Forty years ago this fall, the United States quarter-century-long postwar economic boom came to a screeching halt as a fight between age-old adversaries in the Middle East brought North America to its knees and exposed the continents vulnerability to overseas oil and gas supplies.
Today, North America has rebounded to a position of preeminence in the world of energy. New technologies developed over the past two decades have made immense new sources of gas and oil in North America available for commercial use. In the 1990s, geologists discovered how to unlock the petroleum in the tar sands of northern Alberta, opening up a vast new resource. At the same time, North American producers were expanding commercial development of proven reserves of oil lying beneath the deepest sections of the Gulf of Mexico.
An even larger technological breakthrough came when energy companies began developing the shale deposits that underlie large portions of the United States. Using hydraulic fracturing and horizontal drilling technologies to extract shale gas and associated tight oil, exploration companies have opened up vast new energy fields from North Dakota to Pennsylvania. In the space of five years, North Dakota, on the strength of its Bakken shale deposits, went from near-zero oil production to surpass Alaska as the nations second-leading producer. Since 2008, U.S. production of tight oil has increased more than 50 percent, with some analysts predicting that the United States will be the worlds largest oil and gas producer by 2020.
The upshot of this 21st-Century energy revolution has broad implications for U.S. society in general, and the steel industrys tube and pipe sector in particular. For the U.S., the resurgence of energy production has dramatically lessened the nations reliability on oil imports, which have dropped to 35 percent of domestic consumption from 60 percent in 2005.
For the steel tube and pipe industry, the dramatic increase in oil and gas production during the past decade has created a surge in demand unprecedented since the 1960s. That has led to a spate of new mill openings and expansions that have seen several million tons of additional capacity come online in the past three years, with several million tons more slated to come online by 2015.
But the scenario is not completely rosy. The energy industry has been hampered by the Obama administration, which has dragged its feet on permitting new pipelines, including the much-publicized Keystone XL proposed by TransCanada Corp. As a result, growing volumes of shale oil and gas move east and south to refineries by rail. The increased capacity also has created cut-throat competition that has resulted in lower prices and profit margins slashed to the bone.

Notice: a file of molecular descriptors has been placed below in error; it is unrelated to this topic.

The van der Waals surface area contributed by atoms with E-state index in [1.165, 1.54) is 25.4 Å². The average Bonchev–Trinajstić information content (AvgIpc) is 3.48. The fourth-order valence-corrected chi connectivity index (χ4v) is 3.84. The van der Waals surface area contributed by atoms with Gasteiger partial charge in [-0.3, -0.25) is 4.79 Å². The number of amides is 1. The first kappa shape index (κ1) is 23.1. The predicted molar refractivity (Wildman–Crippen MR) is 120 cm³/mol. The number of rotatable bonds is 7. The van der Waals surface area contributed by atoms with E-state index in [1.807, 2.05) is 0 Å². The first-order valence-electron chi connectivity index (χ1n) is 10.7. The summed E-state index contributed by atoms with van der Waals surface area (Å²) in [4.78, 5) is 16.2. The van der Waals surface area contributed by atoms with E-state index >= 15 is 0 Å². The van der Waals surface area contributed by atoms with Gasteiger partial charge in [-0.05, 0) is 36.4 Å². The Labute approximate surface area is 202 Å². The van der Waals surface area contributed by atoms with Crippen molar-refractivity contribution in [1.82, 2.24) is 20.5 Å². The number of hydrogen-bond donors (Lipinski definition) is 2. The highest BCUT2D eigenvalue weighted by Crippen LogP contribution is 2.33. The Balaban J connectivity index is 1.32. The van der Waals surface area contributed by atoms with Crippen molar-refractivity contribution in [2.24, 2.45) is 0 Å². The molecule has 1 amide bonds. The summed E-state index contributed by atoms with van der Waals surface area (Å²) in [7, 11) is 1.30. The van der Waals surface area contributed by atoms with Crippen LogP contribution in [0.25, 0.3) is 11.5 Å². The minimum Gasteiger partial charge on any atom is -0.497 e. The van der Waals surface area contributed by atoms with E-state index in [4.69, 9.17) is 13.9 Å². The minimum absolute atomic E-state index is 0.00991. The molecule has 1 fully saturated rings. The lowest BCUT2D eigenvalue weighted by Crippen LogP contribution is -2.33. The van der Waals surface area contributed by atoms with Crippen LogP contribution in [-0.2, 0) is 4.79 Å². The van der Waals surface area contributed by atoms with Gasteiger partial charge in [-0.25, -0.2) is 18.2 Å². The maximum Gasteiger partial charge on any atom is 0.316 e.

New pipeline capacity totaling an estimated 7.7 million barrels per day is on the drawing boards in the United States, some of which is composed of pipeline reversals, expansions, twining, repurposing and retrofitting. Meeting that estimated demand will create strong markets for tube and pipe producers, but politics and environmental concerns continue to plague the pipeline industry.
But pipeline companies--and those who make tube and pipe--worry that the Obama administration will block new pipelines as a matter of course. Lucian Pugliaresi, president of the Energy Policy Research Foundation in Washington, recently testified to the House Commerce, Manufacturing and Trade Subcommittee that together the U.S. and Canada are producing nearly 11 million barrels of oil each day and these trends are likely to continue if we can efficiently move these new supplies to coastal refining centers. The recent surge in crude oil production from Canada and North Dakota combined with rapidly rising output from the Eagle Ford and Permian Basin plays in Texas (and now southeast New Mexico) are placing considerable stress on the North American crude oil transportation network.
Pugliaresi said that the endless delays in getting the $5.3-billion northern leg of the Keystone XL pipeline approved are creating regulatory and economic hardship for pipeline producers, and by extension the tube and pipe manufacturers. No sane company will ever again preorder steel pipe with the expectation that the U.S. regulatory approval process will be both timely and reasonable. Even if other cross-border pipelines are proposed, future projects will await full regulatory approval before any pipeline company will order pipe or equipment, adding at least two years to construction time.
Other potential roadblocks include pipeline accidents that turn public perception against energy extractionÑin October, a major spill in a North Dakota wheat field focused attention on the states strong encouragement of energy developmentÑas well as depressed oil and gas prices caused by the flood of shale gas and oil coming on the market. That glut of gas could be offset by energy producers plans to export liquefied natural gas from the United States, which would have the added benefit of creating more demand for drilling pipe, pipelines and refinery tubing.
Still, even with pipeline delays, accidents and tough competition, the market for energy tube and pipe continues to grow. As eastern deposits such as the Marcellus shale ramp up production, demand for pipeline and refinery infrastructure will inevitable increase.